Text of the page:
2. The detector of claim 1 wherein said length is greater than said width and said width is greater than said thickness, wherein said intake probe tube is flexible and includes a moisture filter, and wherein said air pump draws air at a rate of approximately 100 cc/minute.

3. The detector of claim 1 wherein said optical bench comprises just one optical filter consisting of said wide band optical filter, said wide band optical filter allowing passage of IR wavelengths within the range of approximately 0.4 um to approximately 20 um and attenuating IR wavelengths outside of that range.

4. The detector of claim 1 wherein said optical bench comprises just two optical filters consisting of said wide band optical filter, said wide band optical filter allowing passage of IR wavelengths within the range of approximately 0.4 um to approximately 20 um and attenuating IR wavelengths outside of that range, and a second wide band optical filter positioned between air drawn in to said air sample tube and the IR emitter in said IR emitter module, said second wide band optical filter allowing passage of IR wavelengths within the range of approximately 0.4 um to approximately 20 um and attenuating IR wavelengths outside of that range.

5. The detector of claim 1 wherein said optical bench comprises just three optical filters consisting of said wide band optical filter as a first optical filter, said first optical filter allowing passage of IR wavelengths within the range of approximately 0.4 um to approximately 20 um and attenuating IR wavelengths outside of that range, and a second optical filter positioned between air drawn in to said air sample tube and the IR emitter in said IR emitter module, said second optical filter allowing passage of IR wavelengths within the range of approximately 0.4 um to approximately 20 um and attenuating IR wavelengths outside of that range, and a third optical filter positioned between air drawn in to said air sample tube and said first optical filter, said third optical filter allowing passage of a narrow band of IR wavelengths to detect a specific gas and attenuating IR wavelengths outside of that range.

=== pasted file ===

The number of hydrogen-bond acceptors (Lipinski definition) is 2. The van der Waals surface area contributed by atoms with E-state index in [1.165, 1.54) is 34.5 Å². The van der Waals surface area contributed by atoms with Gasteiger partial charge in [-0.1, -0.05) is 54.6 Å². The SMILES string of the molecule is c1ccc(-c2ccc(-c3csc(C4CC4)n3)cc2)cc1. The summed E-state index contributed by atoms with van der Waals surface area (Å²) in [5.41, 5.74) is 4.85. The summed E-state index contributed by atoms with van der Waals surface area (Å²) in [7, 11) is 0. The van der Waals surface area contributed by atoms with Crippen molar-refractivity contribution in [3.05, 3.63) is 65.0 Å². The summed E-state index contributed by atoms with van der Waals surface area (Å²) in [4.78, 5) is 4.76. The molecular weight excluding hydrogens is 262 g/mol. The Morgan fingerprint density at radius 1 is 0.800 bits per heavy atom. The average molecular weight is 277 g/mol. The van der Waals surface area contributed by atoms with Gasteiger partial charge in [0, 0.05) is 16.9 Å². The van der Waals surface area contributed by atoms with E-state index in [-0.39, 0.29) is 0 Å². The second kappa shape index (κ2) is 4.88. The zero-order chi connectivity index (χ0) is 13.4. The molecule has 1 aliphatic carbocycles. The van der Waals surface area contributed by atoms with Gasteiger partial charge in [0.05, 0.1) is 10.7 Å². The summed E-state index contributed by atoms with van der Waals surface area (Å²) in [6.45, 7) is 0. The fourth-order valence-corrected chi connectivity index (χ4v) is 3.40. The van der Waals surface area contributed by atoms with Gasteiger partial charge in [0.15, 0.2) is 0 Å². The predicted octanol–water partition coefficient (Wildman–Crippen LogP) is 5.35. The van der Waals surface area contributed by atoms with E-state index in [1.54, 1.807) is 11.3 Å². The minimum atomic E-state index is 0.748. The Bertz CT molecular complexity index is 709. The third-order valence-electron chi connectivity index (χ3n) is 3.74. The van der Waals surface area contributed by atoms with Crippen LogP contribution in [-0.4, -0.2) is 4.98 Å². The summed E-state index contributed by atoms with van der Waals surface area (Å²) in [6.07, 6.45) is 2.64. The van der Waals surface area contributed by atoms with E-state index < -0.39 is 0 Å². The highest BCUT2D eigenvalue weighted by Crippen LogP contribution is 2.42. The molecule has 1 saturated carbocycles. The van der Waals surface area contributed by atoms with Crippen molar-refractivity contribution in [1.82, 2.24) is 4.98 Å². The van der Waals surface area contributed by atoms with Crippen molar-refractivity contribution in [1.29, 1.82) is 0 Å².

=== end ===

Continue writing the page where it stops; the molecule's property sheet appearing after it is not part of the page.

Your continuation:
6. The detector of claim 1 further comprising a speaker that provides a three tone idle signal every two seconds when not indicating detection of a target gas and that provides a high pitch squeal when indicating detection of said target gas, with the frequency of the squeal increasing with detection of increased concentration of said target gas, a visual display that provides a light when indicating detection of said target gas, with an increase in an amount of said light with detection of increased concentration of said target gas, and a tactile indication that provides a vibration with detection of said target gas, with an increase in vibration intensity with detection of increased concentration of said target gas.